Guide to Portable Oxygen Concentrators

Inogen G5 Oxygen Concentrator

The inability to breathe freely is one of the most restrictive physical limitations that can afflict us as we get older. Whether the result of chronic respiratory pulmonary disorder (COPD), cystic fibrosis, or other respiratory conditions, not getting the oxygen we need into our system can be debilitating to the point where it’s a considerable burden to leave the house.

Thankfully, over the past 20 years, technological advancements have revolutionized ways to get more oxygen into our systems. In the past, those that required extra oxygen would need to stay stationary, connected by tubes to cumbersome oxygen tanks. Portable models used to require large oxygen tanks that would need to be wheeled around and could weigh nearly 50 pounds. These days, however, many older adults turn to portable oxygen concentrators, which can provide hours of increased oxygen while being lightweight enough to carry in a small shoulder bag.

In this article, we’ll look at some of the questions that you should ask when choosing a portable oxygen concentrator. We’ll also break down a few of the leaders in the industry.

What is a Portable Oxygen Concentrator?

Portable oxygen concentrators are pretty remarkable pieces of technology, as they essentially refine the air around us to maximize the oxygen we breathe and absorb into our bloodstream. Air contains 78 percent nitrogen, 21 percent oxygen, and one percent other gasses; an oxygen concentrator draws that air in via an inlet filter and runs it through a compressor. The compressor compresses the air and passes it to the sieve bed, which becomes saturated with nitrogen. A portable oxygen concentrator removes the nitrogen from the air, leaving the oxygen at about 95 percent purity and ready to be breathed in by the user. That oxygen is delivered via a mask or nasal cannula.

Two types of portable oxygen concentrators can be used for different purposes based on how much oxygen the user needs.

  • Pulse Flow: With a pulse flow unit, the concentrator is activated to coincide with the user’s typical breathing patterns instead of providing a steady stream of oxygen. Because the flow isn’t continuous, these types of portable oxygen concentrators are better suited for users who may be able to breathe on their own but could use a little extra assistance. Typically pulse flow units are favored by more active users; and, since they aren’t constantly operating, they tend to offer better battery life.
  • Continuous Flow: Continuous flow units provide a consistent, steady stream of oxygen for those who have a greater need—think someone with more severe COPD or sleep apnea. While a pulse flow machine may be recommended for those with an oxygen requirement of two LPM (liters per minute), a continuous flow machine is better suited to handle users that need closer to five LPM.

Note: Choosing the type of portable oxygen concentrator that’s best for you should never be done alone. Only your physician knows the best course of treatment when it comes to oxygen levels, so always consult with them first before making any medical decisions.

Where You Can Purchase a Portable Oxygen Concentrator

Purchasing a portable oxygen concentrator can be a different process for different people, and the best course of action is always to consult with a physician. Part of the issue with receiving oxygen therapy is that a user’s specific oxygen requirement will be unique to them, and different portable oxygen concentrators are better suited for different oxygen levels, as we mentioned earlier with pulse versus continuous-flow devices. In fact, in most cases, medical-grade portable oxygen concentrators can’t be purchased without a prescription from a doctor defining oxygen levels.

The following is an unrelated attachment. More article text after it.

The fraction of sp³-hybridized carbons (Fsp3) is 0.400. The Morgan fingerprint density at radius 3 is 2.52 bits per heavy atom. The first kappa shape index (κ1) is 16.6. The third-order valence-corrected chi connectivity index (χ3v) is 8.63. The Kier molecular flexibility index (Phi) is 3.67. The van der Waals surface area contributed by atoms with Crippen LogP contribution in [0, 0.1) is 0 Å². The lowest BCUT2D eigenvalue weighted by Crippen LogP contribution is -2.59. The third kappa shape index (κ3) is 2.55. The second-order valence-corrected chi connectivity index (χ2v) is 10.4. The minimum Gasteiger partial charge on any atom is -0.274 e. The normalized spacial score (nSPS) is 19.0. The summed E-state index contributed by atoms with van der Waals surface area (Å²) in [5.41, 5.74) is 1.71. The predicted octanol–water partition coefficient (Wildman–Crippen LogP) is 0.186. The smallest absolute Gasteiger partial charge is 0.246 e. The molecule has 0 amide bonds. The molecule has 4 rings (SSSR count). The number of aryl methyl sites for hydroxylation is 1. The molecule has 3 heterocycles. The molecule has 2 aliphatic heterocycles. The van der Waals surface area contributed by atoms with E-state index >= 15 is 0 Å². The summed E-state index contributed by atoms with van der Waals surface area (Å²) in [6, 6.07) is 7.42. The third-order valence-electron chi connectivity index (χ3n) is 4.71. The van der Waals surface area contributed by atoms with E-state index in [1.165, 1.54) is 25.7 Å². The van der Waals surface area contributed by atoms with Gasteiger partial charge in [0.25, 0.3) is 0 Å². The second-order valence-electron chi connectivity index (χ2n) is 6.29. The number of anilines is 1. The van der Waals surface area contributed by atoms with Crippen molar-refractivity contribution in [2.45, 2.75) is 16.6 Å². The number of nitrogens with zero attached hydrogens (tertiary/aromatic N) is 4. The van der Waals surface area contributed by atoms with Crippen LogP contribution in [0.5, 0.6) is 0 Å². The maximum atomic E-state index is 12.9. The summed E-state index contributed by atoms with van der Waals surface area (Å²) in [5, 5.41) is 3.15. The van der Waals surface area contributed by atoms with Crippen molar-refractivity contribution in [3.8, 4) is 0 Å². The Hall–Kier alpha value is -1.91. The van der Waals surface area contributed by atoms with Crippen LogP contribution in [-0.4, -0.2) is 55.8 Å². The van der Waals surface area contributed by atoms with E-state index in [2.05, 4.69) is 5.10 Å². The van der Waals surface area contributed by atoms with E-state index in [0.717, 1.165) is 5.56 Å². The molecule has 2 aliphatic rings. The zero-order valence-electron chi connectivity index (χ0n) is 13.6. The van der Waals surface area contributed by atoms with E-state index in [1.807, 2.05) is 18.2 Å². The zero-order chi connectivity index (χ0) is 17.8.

Philips Respironics SimplyGo Mini Portable Oxygen Concentrator
Philips Respironics SimplyGo Mini Portable Oxygen Concentrator

Once a patient has received the necessary consulting and guidance from a physician, the best place to look for purchasing a portable oxygen concentrator is, more often than not, directly from the device manufacturer. While there are a number of after-market sellers that offer portable oxygen concentrators—occasionally at better prices than manufacturers themselves—when a patient decides to buy from the manufacturer, they’re typically treated to more reliable customer service and support that can help work with doctors and insurance to offer the lowest possible prices. Since portable oxygen concentrators are considered durable medical equipment, some of them are even covered by Medicare.

Pro Tip: Buying a portable oxygen concentrator can be a costly process and may not be covered by your insurance. However, some manufacturers will offer portable oxygen concentrators on a rental basis, which may make the units eligible for insurance coverage, saving you money in the long run.

The Best Portable Oxygen Concentrators

For better or worse, there isn’t a huge selection of portable oxygen concentrators on the market. It’s a bit of a shame that there isn’t a wider selection to choose from, but thankfully the options available are well-designed, highly effective pieces of portable medical tech. Let’s take a quick look at some of the best portable oxygen concentrator options available and for whom they might work the best.

Best in Class: Inogen One G5

Inogen G5 Oxygen Concentrator
Inogen G5 Oxygen Concentrator

For nearly two decades, Inogen has been an innovator in the field of portable and home-based oxygen concentrators. Their flagship model, the Inogen One G3, was the gold standard for pulse flow portable oxygen concentrators until the G5 model’s launch, which took what made the G3 great and improved upon it in nearly every way. Now, the Inogen One G5 isn’t the cheapest model on the market, and users can expect to pay upwards of $2,500 for the device; but with the price tag comes a host of best-in-class features. Let’s take a quick look at some of the high-level features of the device, or for a more in-depth breakdown, check out our Inogen One G5 review.